Best Practice

Tax Implications of Your Organization’s Structure

Whether you are at the formation stage, in growth mode, or you are considering a sale of your business, it is always the right time to consider the income tax implications of your organizational structure. Your structure could be as simple as a sole proprietorship or as complex as a multi-tier set of partnerships and corporations, or any number of options in between. Millions of dollars may hinge on your decision.

For this article, we will consider three entity types in the middle of the above spectrum: partnerships, S corporations and C corporations. (Limited liability companies may be taxed as partnerships or either type of corporation.)

C Corporations

  • Advantages. C corporations remain the simplest of the three entity types to administer. There is no flow-through income to track and report. In addition, one low flat rate of 21% applies to taxable income. Also, on a sale of C corporation stock, the qualified small business stock exclusion may shield a significant portion of tax on gain and, to the extent not shielded, capital gains rates normally will apply (as opposed to the sale of a partnership interest, which may have an ordinary income component). Another benefit many overlook is the ability to implement incentive stock options, ESOPs, and other qualified plans.
  • Disadvantages. Despite the above, most small to midsize businesses are not C corporations, primarily because two levels of tax apply: After the 21% corporate-level tax, there is a tax on dividends. In addition, unlike S corporations and partnerships, C corporations pay Florida corporate income tax. Beyond the multiple levels of tax, C corporations generally cannot distribute appreciated assets tax-free. This makes it difficult to split up a C corporation tax-free.

S Corporations

  • Advantages. S corporations are more difficult than C corporations to administer, although allocating profits and losses is simple — they must be allocated pro-rata based on ownership percentage. There is normally only one level of tax, at the shareholders’ tax rate, although it could be as high as 37%. Depending on several factors, the qualified business income (QBI) deduction of up to 20% may apply, possibly reducing the top tax rate to 29.6%. A significant reason why many choose the S corporation over the partnership is to pay employment tax only on reasonable compensation, as opposed to on all of the profits of the business. As with C corporations, capital gains rates apply on the sale of stock, as long as no election is made to treat the sale as an asset sale.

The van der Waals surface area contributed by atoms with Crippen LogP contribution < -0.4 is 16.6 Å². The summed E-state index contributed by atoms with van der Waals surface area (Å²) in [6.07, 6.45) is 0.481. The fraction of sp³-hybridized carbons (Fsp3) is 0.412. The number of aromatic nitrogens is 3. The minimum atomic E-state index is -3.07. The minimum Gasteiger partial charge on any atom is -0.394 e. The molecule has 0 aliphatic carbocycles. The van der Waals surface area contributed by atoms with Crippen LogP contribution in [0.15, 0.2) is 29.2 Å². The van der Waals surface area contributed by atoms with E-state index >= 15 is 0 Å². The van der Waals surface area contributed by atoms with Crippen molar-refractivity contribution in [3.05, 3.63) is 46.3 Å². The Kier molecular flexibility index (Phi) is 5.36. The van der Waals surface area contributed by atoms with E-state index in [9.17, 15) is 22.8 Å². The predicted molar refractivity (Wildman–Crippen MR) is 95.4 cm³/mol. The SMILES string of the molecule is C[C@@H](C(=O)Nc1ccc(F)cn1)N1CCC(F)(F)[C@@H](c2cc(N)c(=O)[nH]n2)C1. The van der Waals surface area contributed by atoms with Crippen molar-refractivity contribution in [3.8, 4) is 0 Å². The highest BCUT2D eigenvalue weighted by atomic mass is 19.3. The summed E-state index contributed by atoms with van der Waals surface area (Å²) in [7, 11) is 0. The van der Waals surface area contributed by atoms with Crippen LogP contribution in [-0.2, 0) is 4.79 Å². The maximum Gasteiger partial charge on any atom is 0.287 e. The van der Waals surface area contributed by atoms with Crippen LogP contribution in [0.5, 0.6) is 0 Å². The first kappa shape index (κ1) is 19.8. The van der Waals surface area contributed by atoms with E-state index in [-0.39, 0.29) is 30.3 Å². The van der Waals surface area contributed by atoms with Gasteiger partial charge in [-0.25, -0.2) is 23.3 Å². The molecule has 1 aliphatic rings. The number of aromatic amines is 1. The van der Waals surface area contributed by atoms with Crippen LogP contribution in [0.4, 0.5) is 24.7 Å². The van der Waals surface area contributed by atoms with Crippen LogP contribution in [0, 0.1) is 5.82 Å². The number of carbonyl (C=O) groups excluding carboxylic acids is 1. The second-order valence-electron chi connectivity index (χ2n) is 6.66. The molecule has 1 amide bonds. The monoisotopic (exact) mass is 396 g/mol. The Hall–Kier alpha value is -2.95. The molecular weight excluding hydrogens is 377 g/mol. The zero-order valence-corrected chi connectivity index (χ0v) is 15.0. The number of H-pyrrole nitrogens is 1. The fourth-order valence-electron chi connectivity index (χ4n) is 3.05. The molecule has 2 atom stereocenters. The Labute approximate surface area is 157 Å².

• Disadvantages. S corporations are rigid, in that special allocations of profits and losses are not permitted. Only U.S. citizens and residents, certain trusts
    and estates, and certain tax-exempt entities can be shareholders, and only one class of stock is permitted, although voting and nonvoting shares are permitted. Also, the same issue identified above for C corporations applies on distributions of appreciated property.


  • Advantages. As with S corporations, only one level of tax applies and the QBI deduction may be available. Unlike S corporations, partnerships offer flexibility in ownership, special allocations of profits and losses, and disproportionate distributions. Importantly, unlike for S corporations, liabilities are included in partnership interest basis, allowing partners to potentially use higher amounts of losses than with an S corporation, which is especially useful in long-term real estate projects.
  • Disadvantages. With such great advantages comes a high level of complexity. Partnership tax expertise is required to draft the partnership agreement and to ensure the allocations are respected. On exit, unlike a stock sale, a partnership interest sale is taxed similar to an asset sale, potentially subjecting a portion of the gain to tax at ordinary rates.


What if circumstances change — for instance, you want to add an investor that is not qualified to be an S shareholder? Can you change your tax status? Yes, but be careful. For example, if you convert a corporation directly to a partnership, a significant tax might apply, as if the entire business were distributed in a taxable liquidation. Careful planning is required to ensure you avoid the tax traps on a change.

As the above discussion shows, there is a great deal to consider when it comes to the tax implications of choosing your tax entity. Each situation is unique. The above discussion is a general discussion and does not replace a review by a qualified tax advisor.

Peter SchoemannPete Schoemann is a partner in the Orlando office of the law firm Nelson Mullins Broad and Cassel and a member of the firm’s corporate group and tax team. Since 1999, he has specialized in corporate and tax law. He can be reached at peter.schoemann@nelsonmullins.com.

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